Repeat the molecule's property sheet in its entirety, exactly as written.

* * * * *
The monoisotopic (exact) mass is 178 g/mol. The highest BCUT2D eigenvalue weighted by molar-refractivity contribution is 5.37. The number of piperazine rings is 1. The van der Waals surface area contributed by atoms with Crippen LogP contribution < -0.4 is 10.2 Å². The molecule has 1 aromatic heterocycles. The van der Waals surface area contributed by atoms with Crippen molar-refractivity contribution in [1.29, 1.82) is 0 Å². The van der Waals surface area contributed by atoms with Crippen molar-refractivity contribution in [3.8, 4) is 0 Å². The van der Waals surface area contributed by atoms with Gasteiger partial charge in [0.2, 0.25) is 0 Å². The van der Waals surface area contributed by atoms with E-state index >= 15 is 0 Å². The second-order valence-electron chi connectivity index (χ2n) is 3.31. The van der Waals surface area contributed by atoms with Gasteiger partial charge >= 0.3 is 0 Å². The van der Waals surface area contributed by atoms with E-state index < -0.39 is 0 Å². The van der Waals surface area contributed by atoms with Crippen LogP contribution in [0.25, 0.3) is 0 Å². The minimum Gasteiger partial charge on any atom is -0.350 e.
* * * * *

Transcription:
The monoisotopic (exact) mass is 178 g/mol. The highest BCUT2D eigenvalue weighted by molar-refractivity contribution is 5.37. The number of piperazine rings is 1. The van der Waals surface area contributed by atoms with Crippen LogP contribution < -0.4 is 10.2 Å². The molecule has 1 aromatic heterocycles. The van der Waals surface area contributed by atoms with Crippen molar-refractivity contribution in [1.29, 1.82) is 0 Å². The van der Waals surface area contributed by atoms with Crippen molar-refractivity contribution in [3.8, 4) is 0 Å². The van der Waals surface area contributed by atoms with Gasteiger partial charge in [0.2, 0.25) is 0 Å². The van der Waals surface area contributed by atoms with E-state index >= 15 is 0 Å². The second-order valence-electron chi connectivity index (χ2n) is 3.31. The van der Waals surface area contributed by atoms with Gasteiger partial charge >= 0.3 is 0 Å². The van der Waals surface area contributed by atoms with E-state index < -0.39 is 0 Å². The van der Waals surface area contributed by atoms with Crippen LogP contribution in [0.25, 0.3) is 0 Å². The minimum Gasteiger partial charge on any atom is -0.350 e.